Snacking on unhealthy doses of painkillers and wielding an arsenal of guns for every occasion, Max Payne seamlessly blends neo-noir with visceral third-person shooting for a memorable and highly quotable action game. Set in the grim, ugly streets of New York’s seedy criminal underbelly, the titular undercover cop with nothing to lose dodges police, goons and bullets as he attempts to escape a web of violence and find the truth about the death of his loved ones.

Released in 2001 and developed by Remedy Entertainment, the game has aged remarkably well and remains a gritty and compelling shooter thanks to innovative gameplay and fantastic art direction. While some of the polygonal likenesses plastered onto the jaggy models don’t have quite the charm they did way back when, the photographs-as-textures still look good, along with the brilliant animations and particles that flash and pop throughout the game.

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Like a Monet, it all looks much better from farther away.

Muzzles flash, bolts twitch, hammers slam, bullets sear through the air and tear into walls that chip, wood that bursts, blood that splatters, and glass that shatters. Every weapon has a satisfying kick to it.

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Holes form everywhere, and bullet casings accumulate on the floor.

And, while the graphical prowess of the game has inevitably grown archaic, the real eye-catcher comes in the presentation of cutscenes.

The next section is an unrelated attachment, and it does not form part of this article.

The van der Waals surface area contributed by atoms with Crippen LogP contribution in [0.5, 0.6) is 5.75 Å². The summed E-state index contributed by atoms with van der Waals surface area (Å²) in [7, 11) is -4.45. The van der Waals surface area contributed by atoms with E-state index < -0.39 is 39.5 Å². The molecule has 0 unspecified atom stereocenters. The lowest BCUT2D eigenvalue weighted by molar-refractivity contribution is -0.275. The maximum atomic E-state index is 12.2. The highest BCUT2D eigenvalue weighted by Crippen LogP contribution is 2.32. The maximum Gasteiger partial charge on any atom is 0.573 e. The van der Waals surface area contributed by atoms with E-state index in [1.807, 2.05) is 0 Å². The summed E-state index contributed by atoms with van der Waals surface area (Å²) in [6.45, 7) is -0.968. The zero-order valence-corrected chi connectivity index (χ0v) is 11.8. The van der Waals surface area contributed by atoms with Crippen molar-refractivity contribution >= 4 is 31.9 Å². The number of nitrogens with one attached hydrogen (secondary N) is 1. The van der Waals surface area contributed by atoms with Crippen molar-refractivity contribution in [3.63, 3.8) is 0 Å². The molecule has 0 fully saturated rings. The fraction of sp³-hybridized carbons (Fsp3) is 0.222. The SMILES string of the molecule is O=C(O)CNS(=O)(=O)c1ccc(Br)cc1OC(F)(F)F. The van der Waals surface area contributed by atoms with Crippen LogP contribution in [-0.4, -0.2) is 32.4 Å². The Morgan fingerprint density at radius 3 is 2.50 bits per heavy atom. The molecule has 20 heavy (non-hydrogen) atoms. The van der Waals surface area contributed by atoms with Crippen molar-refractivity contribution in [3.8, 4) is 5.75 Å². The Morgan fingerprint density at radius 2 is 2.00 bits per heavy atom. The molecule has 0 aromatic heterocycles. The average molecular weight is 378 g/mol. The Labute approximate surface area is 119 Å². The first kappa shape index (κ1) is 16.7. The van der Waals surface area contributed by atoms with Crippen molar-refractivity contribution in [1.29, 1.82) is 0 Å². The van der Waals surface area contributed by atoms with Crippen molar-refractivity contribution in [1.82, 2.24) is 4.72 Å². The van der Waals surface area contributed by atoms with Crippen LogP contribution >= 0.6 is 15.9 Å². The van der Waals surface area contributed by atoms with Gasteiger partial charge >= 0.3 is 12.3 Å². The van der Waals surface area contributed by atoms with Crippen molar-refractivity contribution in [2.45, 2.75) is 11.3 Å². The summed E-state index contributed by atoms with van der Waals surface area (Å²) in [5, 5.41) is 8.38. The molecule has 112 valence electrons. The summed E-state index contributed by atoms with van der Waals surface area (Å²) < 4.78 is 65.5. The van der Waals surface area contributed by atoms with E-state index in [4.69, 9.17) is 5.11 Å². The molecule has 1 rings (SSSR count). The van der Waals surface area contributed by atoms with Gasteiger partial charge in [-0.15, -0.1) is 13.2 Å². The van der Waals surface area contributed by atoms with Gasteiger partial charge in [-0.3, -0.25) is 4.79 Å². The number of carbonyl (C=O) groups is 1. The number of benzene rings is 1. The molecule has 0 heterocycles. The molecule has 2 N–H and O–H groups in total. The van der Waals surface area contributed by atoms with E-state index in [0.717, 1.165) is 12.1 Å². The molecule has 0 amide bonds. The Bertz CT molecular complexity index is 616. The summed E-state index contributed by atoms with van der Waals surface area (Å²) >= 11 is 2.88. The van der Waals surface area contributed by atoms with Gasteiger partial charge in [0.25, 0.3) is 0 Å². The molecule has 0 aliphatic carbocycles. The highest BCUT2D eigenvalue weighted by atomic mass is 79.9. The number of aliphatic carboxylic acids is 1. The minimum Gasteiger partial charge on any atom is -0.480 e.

Rather than risk their narrative through in-engine cinematics like Jedi Outcast and Grand Theft Auto III, Remedy saved time, money, and the story’s impact by presenting it in highly stylized graphic novel pages, riddled through with near-poetic and rock-hardboiled narration from the main character himself, as well as lovably grand and lovably bad voice acting provided by supporting cast.

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The abundant cutscenes dish out style and substance, taking cues from many hardboiled films and comics.

Throughout the game, Max is cynical, sarcastic, and all human, his reactions and emotions the product of danger, desperation, and rage, his quips and comments constant and charming as his boon-of-a-voice ponders and meditates through his journey down dingy tenements, brothels, gothic nighclubs and mafia manors, a trait that heavily defines the character and tone of the game even outside exposition.

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“When darkness fell, New York City became something else, any old Sinatra song notwisthstanding. Bad things happened in the night, on the streets of that other city. Noir York City.”

Unlike many other games that attempt a dark story, Max Payne accomplishes its attempt with extreme success, thanks to a mix of humor—like stumbling across mobsters sobbing over period soaps or discussing their favorite movie endings, hearing them hassle a malfunctioning soda machine, or whistling while using the toilet—and grimness. While captured, the man torturing Max introduces himself:

Pleased to meet ya. I’m Frankie ‘the bat’ Niagara.